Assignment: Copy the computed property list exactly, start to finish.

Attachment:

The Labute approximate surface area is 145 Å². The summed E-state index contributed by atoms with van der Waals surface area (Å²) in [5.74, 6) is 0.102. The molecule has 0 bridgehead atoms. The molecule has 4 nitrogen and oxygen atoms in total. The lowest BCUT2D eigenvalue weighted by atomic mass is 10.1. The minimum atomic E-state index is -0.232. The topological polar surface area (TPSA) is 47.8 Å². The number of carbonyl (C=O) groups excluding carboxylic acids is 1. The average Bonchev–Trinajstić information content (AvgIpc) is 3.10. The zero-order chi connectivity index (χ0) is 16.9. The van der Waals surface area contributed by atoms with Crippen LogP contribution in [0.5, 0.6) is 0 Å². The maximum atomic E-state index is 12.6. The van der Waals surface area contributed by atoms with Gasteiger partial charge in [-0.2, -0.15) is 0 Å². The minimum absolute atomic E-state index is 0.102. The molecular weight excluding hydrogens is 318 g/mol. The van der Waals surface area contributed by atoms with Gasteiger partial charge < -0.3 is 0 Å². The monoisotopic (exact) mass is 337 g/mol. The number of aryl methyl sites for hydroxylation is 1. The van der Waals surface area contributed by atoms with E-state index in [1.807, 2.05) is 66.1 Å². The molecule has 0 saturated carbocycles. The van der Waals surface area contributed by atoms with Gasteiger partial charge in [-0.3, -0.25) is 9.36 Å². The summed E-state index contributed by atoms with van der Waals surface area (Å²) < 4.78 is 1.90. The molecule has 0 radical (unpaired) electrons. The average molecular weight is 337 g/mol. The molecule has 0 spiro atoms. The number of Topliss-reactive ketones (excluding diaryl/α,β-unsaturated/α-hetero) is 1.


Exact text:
The Labute approximate surface area is 145 Å². The summed E-state index contributed by atoms with van der Waals surface area (Å²) in [5.74, 6) is 0.102. The molecule has 0 bridgehead atoms. The molecule has 4 nitrogen and oxygen atoms in total. The lowest BCUT2D eigenvalue weighted by atomic mass is 10.1. The minimum atomic E-state index is -0.232. The topological polar surface area (TPSA) is 47.8 Å². The number of carbonyl (C=O) groups excluding carboxylic acids is 1. The average Bonchev–Trinajstić information content (AvgIpc) is 3.10. The zero-order chi connectivity index (χ0) is 16.9. The van der Waals surface area contributed by atoms with Crippen LogP contribution in [0.5, 0.6) is 0 Å². The maximum atomic E-state index is 12.6. The van der Waals surface area contributed by atoms with Gasteiger partial charge in [-0.2, -0.15) is 0 Å². The minimum absolute atomic E-state index is 0.102. The molecular weight excluding hydrogens is 318 g/mol. The van der Waals surface area contributed by atoms with Gasteiger partial charge < -0.3 is 0 Å². The monoisotopic (exact) mass is 337 g/mol. The number of aryl methyl sites for hydroxylation is 1. The van der Waals surface area contributed by atoms with E-state index in [1.807, 2.05) is 66.1 Å². The molecule has 0 saturated carbocycles. The van der Waals surface area contributed by atoms with Gasteiger partial charge in [-0.3, -0.25) is 9.36 Å². The summed E-state index contributed by atoms with van der Waals surface area (Å²) < 4.78 is 1.90. The molecule has 0 radical (unpaired) electrons. The average molecular weight is 337 g/mol. The molecule has 0 spiro atoms. The number of Topliss-reactive ketones (excluding diaryl/α,β-unsaturated/α-hetero) is 1.